Reconsider Columbus Day -- and Then Some

October 12, 2009

  • Have you heard?!? Some folks are trying to open a bar in Oakland called Geisha. Yep, you read that right (sadly, this is not a joke). And sadly, the planning commission (a different group of folks who proposed the nail salon ordinance that I'd previously blogged about) approved the bar. However, Diana Pei Wu, an ethnic studies lecturer/professor at UC Berkeley (and friend) wrote a very eloquent argument as to why this name sucks. Read the full letter here at Angry Asian Man. Folks at Asian Pacific Americans for Progress blogged about it here and here (this is from Diana herself). I am almost reluctant to write about this because I've already written about something Oakland-related recently, and I don't want to bash poor Oakland any further. But this one deserves a good bashing. Interestingly, Diana reveals that both the biz owner and partner of the Geisha bar identify as Asian. Also interestingly, she says that the one no vote and the abstain vote are both from women of color. The yesses were all men, two African American and two white, per Diana's account. Hmm, something to think about.
  • If you are on the internets, you have probably already seen this sad video of two women (one Chinese, one black) fighting on the MUNI bus in San Francisco. It was posted on YouTube, then blogged about (and posted on Facebook ad nauseum), and picked up by local media. I really don't have much more to say about this other than that I felt pretty sad after watching it. (Also, I thought to myself that the woman who essentially broke up the fight is either a student or a teacher/someone who works with young people. But I am stereotyping based on the way she looks and also how she broke up the fight). Oh yeah, and also I hope that MUNI fixes their cameras and that bus riders unite (and help stop fights!).
  • In happier news, KoreAm has a new, spiffy website, IAmKoreAm. If you don't remember, the staffers behind the magazine (whose publishing group also prints Audrey, a magazine for Asian American women) made a public plea about a year ago to keep the magazine going. Needless to say, times are tough right now for print publications as media outlets are also trying to figure out how to make web/blogging and online journalism sustainable. KoreAm's editor in chief, Kai Ma (who has been a contributing writer to Hyphen), wrote an email saying, "...we hope the new site will allow us to stick around for a long time." So a big cheers to KoreAm for their new site, in a time when media outlets are s-t-r-u-g-g-l-i-n-g (that was harder to type out than it looks).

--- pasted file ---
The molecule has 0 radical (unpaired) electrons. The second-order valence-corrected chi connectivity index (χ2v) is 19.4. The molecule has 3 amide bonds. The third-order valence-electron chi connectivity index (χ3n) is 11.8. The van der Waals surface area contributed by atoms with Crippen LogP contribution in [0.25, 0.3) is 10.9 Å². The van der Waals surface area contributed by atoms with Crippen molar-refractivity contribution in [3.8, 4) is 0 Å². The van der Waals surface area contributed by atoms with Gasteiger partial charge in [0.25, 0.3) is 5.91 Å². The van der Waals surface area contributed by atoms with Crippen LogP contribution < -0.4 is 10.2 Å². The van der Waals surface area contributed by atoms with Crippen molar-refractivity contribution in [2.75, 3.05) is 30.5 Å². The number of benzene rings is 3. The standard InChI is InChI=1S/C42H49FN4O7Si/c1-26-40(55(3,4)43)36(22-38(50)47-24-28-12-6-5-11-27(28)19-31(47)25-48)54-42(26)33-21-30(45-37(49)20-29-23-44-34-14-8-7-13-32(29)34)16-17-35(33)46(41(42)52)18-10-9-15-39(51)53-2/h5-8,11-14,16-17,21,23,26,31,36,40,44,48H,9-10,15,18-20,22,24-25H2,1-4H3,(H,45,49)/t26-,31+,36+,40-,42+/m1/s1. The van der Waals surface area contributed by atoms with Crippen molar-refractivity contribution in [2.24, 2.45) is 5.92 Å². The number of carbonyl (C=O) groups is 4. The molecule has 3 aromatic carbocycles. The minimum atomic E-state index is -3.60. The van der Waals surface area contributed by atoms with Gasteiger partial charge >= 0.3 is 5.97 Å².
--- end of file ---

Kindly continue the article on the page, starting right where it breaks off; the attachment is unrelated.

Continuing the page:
• In not so positive news, it looks like California governor Arnold Schwarzenegger has vetoed Senate Bill 549. What the heck is SB 549, you ask, since you've probably never heard of it. Essentially, it was a proposal to collect gender, ethnicity and language preference statistics of nail salon workers/cosmetologists in the state of California. As the legislature wrote, "Collecting data on the gender, language preference, and ethnicity of establishment licensees and board licensees will help ensure that appropriate health and safety information is effectively provided to affected licensees." This would have actually been pretty solid step forward for those advocating for the health and safety of nail salon workers, since much of the problem stems from the fact that almost everything is in English, though it's suspected that the majority of folks working salons' first languages are not English. It would be helpful to know who's actually working in nail salons, once and for all, to help figure out how to make salons safer. Bottom line, language access is a huge issue here. It would've also been a step forward in terms of helping people research this issue, since certain illnesses and diseases impact certain ethnic groups differently. As a journalist, this information is also helpful, since right now it's an estimation/guessing game. Here's Schwarzenegger's response to the senate (not signing it means vetoing the bill). I'll highlight a gem for you: He says that collecting demographic data on nail salon workers in order to improve working conditions is a connection that is "specious at best." Sheesh. (Thanks to Julian for the info).

  •  And a public memorial for Gina Hotta has been set for October 25th at the Oakland Asian Cultural Center in Chinatown. Claire has updated her post with details here.

Momo Chang

Senior Contributing Editor

Momo Chang is the Content Manager at the Center for Asian American Media, and freelances for magazines, online publications, and weeklies. Her writings focus on Asian American communities, communities of color, and youth culture. She is a former staff writer at the Oakland Tribune. Her stories range from uncovering working conditions in nail salons, to stories about “invisible minorities” like Tongan youth and Iu Mien farmers. She has freelances The New York Times, WIRED, and East Bay Express, among other publications.